Researchers estimate that over 2.4 billion employees will be using smartphones by the year 2017.
The above-mentioned projection is based on a growth rate of 17% and represents nearly 3 times more smartphones than used by today’s employees.
“‘Billions’ not ‘millions’ is the size of the BYOD smartphone market,” explained ABI Research analyst Dan Shey.
“Mobility suppliers and enterprises need to think in terms of serving all employees with tools, apps, and services via their smartphones instead of only mobile employees or corporate liable employees.”
According to Shey, the most immediate opportunities are in the mobile business customer base which includes employees using their phone for business reasons.
This group comprises corporate liable, individual liable and prosumer acquired devices – with prosumers weighing in as the largest segment in this group. Unsurprisingly, smartphones among the latter sector is expected to increase to approximately 640 million employees by 2017.
Android – which currently boasts the dominant leadership position among the global workforce – is expected to grow to 56% by 2017. However, Google’s popular mobile operating system may never reach this level, which may be negatively affected by the potential success of the nascent Windows 8 and Blackberry 10 smartphone platforms.
“The question remains: Will new smartphones from Microsoft and RIM put more power in the hands of the enterprise concerning employee mobile device use, particularly for accessing corporate resources? Such change would directly impact enterprise device market share,” said Shey.
In related mobile news, IHS iSuppli recently confirmed that smartphones are projected to account for the majority of global cellphone shipments in 2013 – some two years earlier than previously predicted.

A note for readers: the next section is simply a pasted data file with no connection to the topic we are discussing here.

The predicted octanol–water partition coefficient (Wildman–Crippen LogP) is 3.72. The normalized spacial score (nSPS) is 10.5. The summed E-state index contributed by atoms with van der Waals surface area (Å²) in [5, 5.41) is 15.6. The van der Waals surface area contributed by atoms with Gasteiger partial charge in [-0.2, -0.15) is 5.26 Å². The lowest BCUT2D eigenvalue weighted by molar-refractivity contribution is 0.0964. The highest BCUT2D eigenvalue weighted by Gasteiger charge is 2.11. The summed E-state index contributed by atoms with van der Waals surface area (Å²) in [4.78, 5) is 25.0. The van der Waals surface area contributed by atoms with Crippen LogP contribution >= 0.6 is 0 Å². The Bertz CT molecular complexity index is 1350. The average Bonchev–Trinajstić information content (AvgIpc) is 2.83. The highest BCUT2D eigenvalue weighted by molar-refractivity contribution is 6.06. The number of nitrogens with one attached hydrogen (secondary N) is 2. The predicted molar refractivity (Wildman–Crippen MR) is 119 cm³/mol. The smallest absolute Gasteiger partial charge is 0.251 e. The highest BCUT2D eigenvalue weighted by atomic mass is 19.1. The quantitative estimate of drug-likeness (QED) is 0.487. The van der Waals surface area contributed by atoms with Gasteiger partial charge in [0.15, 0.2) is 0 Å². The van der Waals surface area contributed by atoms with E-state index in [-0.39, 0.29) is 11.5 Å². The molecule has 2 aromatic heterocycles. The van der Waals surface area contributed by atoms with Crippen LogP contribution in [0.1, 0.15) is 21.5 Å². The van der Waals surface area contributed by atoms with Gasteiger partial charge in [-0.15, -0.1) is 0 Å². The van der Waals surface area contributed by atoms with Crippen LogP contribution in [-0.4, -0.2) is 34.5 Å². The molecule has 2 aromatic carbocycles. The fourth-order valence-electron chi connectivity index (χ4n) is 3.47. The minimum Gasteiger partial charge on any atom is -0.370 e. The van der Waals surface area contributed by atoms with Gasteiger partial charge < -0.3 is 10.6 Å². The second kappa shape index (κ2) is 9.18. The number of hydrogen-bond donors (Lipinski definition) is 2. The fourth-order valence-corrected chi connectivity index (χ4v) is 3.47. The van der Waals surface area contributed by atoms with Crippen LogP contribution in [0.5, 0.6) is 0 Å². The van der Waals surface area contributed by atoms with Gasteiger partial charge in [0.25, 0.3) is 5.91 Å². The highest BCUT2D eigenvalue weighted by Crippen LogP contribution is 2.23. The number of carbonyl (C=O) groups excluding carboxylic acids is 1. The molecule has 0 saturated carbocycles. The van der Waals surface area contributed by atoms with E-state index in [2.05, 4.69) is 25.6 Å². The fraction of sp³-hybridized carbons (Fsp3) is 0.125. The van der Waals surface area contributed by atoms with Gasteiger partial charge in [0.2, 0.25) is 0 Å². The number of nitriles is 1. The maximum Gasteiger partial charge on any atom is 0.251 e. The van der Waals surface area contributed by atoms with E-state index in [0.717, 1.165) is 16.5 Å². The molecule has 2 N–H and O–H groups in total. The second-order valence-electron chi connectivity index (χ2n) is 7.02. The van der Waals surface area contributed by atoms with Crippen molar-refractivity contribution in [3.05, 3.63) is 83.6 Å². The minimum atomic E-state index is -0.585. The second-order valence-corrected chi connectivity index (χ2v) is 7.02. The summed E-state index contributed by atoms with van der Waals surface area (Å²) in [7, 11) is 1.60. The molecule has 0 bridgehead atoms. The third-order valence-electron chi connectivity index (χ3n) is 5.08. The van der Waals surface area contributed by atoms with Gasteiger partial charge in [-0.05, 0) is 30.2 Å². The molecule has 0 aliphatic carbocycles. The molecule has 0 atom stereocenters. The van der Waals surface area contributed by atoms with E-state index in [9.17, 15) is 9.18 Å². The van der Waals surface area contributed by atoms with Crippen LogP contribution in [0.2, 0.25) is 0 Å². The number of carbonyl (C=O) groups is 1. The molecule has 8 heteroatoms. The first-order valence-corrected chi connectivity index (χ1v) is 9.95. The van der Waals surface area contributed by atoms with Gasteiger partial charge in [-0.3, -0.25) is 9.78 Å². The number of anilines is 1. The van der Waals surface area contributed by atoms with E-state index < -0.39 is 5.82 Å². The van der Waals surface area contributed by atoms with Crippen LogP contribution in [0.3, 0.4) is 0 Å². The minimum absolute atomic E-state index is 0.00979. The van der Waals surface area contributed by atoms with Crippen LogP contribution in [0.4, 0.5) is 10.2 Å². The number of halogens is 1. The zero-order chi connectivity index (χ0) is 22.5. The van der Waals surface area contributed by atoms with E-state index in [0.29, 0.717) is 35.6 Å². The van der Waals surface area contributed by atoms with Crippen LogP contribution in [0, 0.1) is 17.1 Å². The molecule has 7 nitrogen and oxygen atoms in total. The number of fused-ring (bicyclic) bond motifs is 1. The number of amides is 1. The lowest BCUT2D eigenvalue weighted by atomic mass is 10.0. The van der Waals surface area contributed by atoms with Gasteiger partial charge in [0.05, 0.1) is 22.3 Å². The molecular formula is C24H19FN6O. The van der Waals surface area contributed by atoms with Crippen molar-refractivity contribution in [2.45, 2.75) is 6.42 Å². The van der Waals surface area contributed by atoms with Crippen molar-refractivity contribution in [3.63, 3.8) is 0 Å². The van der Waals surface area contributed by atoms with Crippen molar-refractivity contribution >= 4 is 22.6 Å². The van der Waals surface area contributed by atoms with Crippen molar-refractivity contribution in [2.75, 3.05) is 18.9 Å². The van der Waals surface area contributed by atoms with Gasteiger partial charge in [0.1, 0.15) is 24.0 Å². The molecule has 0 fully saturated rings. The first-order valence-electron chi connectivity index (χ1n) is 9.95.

“This represents a major upgrade for the outlook compared to a year ago, when smartphones weren’t expected to take the lead until 2015. Over the past 12 months, smartphones have fallen in price, and a wider variety of models have become available, spurring sales of both low-end smartphones in regions like Asia-Pacific, as well as midrange to high-end phones in the United States and Europe,” explained IHS iSuppli analyst Wayne Lam.
“The solid expansion in both shipments and market share this year of smartphones will make them the leading type of mobile phone for the first time, and shipment growth in the double digits will continue for the next few years. The rise of smartphones to a plurality share this year means a fall from grace for feature phones, which are a grade above the most basic, low-cost entry-level phones but lack the sophisticated engineering and abundant functionality of smartphones.”
Indeed, feature phones commanded the wireless market as late as last year with 46 percent market share, but their portion will inevitably decrease to 41 percent this year, setting a trend of irreversible decline and progressive weakening in their numbers. And by 2016, feature phones will be confined to a market share of 28 percent.
“A third type of phone, the entry-level and ultra-low-cost handset, will occupy the bottom tier of the market with approximately 14 percent share this year and end up with just 4.2 percent share by 2016,” added Lam.